Apple and Qualcomm are quibbling the way Apple and Samsung used to, and just as before there is big money at stake, as much as a $1 billion. That is the amount Apple earlier this week accused Qualcomm of withholding in rebates related to license agreements, and the Cupertino outfit is suing semiconductor giant in China for 1 billion yuan (around $145.3 million) in damages.
This is an interesting dispute that goes beyond the typical patent infringement claims that big corporations typically argue over. In this case, the Federal Trade Commission (FTC) recently slapped Qualcomm with a lawsuit alleging anticompetitive practices. The FTC accused Qualcomm of leveraging its position to limit Apple's options.
"Qualcomm recognized that any competitor that won Apple’s business would become stronger, and used exclusivity to prevent Apple from working with and improving the effectiveness of Qualcomm’s competitors," the FTC said.
Apple then filed its own lawsuit accusing Qualcomm of what amounts to extortion by "charging royalties for technologies they have nothing to do with." On top of that, Apple accused Qualcomm of punishing the firm for cooperating with authorities in other countries that have filed antitrust litigation against the firm.
"Despite being just one of over a dozen companies who contributed to basic cellular standards, Qualcomm insists on charging Apple at least five times more in payments than all the other cellular patent licensors we have agreements with combined. To protect this business scheme Qualcomm has taken increasingly radical steps, most recently withholding nearly $1 billion in payments from Apple as retaliation for responding truthfully to law enforcement agencies investigating them," Aple said in a statement.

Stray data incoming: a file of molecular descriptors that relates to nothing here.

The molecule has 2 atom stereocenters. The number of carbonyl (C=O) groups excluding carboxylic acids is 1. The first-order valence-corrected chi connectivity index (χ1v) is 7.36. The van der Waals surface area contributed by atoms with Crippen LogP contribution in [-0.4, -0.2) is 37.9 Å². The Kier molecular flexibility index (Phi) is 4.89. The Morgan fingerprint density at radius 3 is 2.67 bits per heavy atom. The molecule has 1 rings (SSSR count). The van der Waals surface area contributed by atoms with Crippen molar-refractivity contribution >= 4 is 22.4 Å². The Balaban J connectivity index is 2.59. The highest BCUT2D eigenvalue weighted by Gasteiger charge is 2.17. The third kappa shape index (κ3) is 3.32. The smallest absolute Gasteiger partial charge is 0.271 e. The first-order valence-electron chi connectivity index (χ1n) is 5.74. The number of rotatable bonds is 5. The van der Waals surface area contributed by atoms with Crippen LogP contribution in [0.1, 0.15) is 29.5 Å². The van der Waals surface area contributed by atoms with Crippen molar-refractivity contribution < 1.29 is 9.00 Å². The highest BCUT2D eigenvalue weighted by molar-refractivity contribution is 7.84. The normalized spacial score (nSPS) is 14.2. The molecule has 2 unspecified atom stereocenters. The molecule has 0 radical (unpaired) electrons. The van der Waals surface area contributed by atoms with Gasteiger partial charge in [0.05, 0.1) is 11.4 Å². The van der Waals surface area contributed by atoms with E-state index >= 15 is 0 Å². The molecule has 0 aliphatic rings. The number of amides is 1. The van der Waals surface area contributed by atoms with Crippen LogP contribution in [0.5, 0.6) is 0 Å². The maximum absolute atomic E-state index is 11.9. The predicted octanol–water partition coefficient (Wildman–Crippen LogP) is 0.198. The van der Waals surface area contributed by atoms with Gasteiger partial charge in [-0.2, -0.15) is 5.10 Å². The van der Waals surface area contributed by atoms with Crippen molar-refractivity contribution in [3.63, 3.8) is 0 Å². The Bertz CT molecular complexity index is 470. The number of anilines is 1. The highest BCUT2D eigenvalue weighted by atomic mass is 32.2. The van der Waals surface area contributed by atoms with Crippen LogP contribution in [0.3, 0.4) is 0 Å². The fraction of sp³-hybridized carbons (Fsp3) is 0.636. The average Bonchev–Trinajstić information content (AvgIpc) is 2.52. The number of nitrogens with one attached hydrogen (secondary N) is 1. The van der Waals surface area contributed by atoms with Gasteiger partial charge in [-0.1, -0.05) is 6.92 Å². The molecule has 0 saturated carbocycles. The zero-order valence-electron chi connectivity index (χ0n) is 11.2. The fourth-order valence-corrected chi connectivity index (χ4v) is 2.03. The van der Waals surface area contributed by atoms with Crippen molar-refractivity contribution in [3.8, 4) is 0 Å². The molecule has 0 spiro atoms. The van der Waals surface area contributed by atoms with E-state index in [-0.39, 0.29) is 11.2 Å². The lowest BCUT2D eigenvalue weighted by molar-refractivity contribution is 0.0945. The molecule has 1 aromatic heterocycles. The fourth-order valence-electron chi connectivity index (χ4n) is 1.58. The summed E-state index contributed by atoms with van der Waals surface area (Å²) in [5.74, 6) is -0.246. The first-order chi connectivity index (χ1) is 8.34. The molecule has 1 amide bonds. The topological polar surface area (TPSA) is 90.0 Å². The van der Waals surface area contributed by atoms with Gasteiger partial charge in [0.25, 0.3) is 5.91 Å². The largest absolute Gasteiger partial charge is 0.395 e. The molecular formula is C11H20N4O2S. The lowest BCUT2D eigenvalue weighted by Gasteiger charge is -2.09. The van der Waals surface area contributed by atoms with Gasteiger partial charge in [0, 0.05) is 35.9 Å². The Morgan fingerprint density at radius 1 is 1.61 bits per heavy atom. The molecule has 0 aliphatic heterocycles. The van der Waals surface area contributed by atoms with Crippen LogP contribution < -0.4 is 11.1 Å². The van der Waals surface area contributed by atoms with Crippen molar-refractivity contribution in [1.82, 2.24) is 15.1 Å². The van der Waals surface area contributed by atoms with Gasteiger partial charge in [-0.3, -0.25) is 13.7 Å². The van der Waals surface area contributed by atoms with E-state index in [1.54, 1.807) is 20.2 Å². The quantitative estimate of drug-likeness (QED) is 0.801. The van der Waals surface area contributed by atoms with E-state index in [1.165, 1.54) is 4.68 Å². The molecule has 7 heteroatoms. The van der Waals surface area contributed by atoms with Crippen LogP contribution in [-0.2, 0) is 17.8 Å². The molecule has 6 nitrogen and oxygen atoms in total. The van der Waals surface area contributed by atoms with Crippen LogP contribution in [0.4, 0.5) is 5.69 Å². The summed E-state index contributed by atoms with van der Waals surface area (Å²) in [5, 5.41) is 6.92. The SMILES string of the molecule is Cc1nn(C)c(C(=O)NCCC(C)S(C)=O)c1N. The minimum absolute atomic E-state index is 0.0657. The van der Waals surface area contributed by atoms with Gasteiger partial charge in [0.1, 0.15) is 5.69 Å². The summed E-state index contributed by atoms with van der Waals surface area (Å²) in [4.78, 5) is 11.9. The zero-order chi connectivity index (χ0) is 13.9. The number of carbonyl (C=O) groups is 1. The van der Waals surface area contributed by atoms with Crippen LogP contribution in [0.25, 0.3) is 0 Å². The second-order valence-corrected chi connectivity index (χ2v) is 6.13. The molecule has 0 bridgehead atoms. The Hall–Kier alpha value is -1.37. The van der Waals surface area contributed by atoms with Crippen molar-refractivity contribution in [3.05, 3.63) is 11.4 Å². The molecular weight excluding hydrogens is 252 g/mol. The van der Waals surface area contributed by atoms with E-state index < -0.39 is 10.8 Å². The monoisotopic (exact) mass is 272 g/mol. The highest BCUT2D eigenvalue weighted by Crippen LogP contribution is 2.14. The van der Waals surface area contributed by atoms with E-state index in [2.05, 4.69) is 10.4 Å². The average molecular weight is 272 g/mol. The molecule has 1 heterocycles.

The suit in China is a separate one in which Apple further accuses Qualcomm of not living up to its promise of licensing standard essential patents broadly and inexpensively. Qualcomm supplies both Apple and Samsung with modem chips that allow their smartphones to connect to wireless networks. The two companies combined accounted for 40 percent of Qualcomm's $23.5 billion in revenue last year.
"These filings by Apple’s Chinese subsidiary are just part of Apple’s efforts to find ways to pay less for Qualcomm's technology. Apple was offered terms consistent with terms accepted by more than one hundred other Chinese companies and refused to even consider them," Don Rosenberg, executive vice president and general counsel of Qualcomm, said in a statement.
Qualcomm has faced considerable scrutiny from antitrust authorities as of late. The company was fined 1.03 trillion won ($854 million) in South Korea last December for unfair practices in patent licensing, and in February 2015 it was hit with a $975 million penalty in China following a 14-month investigation.